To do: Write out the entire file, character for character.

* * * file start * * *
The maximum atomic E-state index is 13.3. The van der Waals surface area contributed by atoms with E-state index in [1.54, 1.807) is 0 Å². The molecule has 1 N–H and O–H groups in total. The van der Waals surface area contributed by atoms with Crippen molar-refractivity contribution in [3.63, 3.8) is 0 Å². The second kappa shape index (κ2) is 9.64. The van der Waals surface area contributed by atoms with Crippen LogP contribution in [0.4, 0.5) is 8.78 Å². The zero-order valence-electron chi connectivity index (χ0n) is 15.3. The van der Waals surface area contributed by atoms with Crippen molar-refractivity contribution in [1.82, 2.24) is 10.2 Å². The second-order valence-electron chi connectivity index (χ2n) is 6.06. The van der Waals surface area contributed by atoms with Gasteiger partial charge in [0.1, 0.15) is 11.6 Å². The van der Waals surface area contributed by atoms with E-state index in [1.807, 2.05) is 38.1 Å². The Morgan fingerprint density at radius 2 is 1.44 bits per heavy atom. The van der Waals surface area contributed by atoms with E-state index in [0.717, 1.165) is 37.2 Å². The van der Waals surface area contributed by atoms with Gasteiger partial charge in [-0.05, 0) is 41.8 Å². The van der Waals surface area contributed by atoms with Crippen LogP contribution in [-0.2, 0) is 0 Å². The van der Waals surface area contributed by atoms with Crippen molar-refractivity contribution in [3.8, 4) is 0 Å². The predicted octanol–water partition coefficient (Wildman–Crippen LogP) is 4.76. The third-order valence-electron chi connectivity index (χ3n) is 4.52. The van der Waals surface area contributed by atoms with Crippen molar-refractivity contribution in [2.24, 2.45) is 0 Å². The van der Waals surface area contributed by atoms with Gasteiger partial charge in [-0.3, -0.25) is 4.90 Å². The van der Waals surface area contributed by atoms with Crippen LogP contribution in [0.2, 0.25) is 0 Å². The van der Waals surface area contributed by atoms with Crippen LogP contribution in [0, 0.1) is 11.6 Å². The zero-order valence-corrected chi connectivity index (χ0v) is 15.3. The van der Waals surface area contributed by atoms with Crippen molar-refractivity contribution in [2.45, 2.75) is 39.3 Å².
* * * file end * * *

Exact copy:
The maximum atomic E-state index is 13.3. The van der Waals surface area contributed by atoms with E-state index in [1.54, 1.807) is 0 Å². The molecule has 1 N–H and O–H groups in total. The van der Waals surface area contributed by atoms with Crippen molar-refractivity contribution in [3.63, 3.8) is 0 Å². The second kappa shape index (κ2) is 9.64. The van der Waals surface area contributed by atoms with Crippen LogP contribution in [0.4, 0.5) is 8.78 Å². The zero-order valence-electron chi connectivity index (χ0n) is 15.3. The van der Waals surface area contributed by atoms with Crippen molar-refractivity contribution in [1.82, 2.24) is 10.2 Å². The second-order valence-electron chi connectivity index (χ2n) is 6.06. The van der Waals surface area contributed by atoms with Gasteiger partial charge in [0.1, 0.15) is 11.6 Å². The van der Waals surface area contributed by atoms with E-state index in [1.807, 2.05) is 38.1 Å². The Morgan fingerprint density at radius 2 is 1.44 bits per heavy atom. The van der Waals surface area contributed by atoms with E-state index in [0.717, 1.165) is 37.2 Å². The van der Waals surface area contributed by atoms with Gasteiger partial charge in [-0.05, 0) is 41.8 Å². The van der Waals surface area contributed by atoms with Crippen LogP contribution in [-0.2, 0) is 0 Å². The van der Waals surface area contributed by atoms with Crippen molar-refractivity contribution in [3.8, 4) is 0 Å². The predicted octanol–water partition coefficient (Wildman–Crippen LogP) is 4.76. The third-order valence-electron chi connectivity index (χ3n) is 4.52. The van der Waals surface area contributed by atoms with Crippen molar-refractivity contribution in [2.24, 2.45) is 0 Å². The van der Waals surface area contributed by atoms with Gasteiger partial charge in [-0.3, -0.25) is 4.90 Å². The van der Waals surface area contributed by atoms with Crippen LogP contribution in [0.2, 0.25) is 0 Å². The van der Waals surface area contributed by atoms with Crippen LogP contribution in [0, 0.1) is 11.6 Å². The zero-order valence-corrected chi connectivity index (χ0v) is 15.3. The van der Waals surface area contributed by atoms with Crippen molar-refractivity contribution in [2.45, 2.75) is 39.3 Å².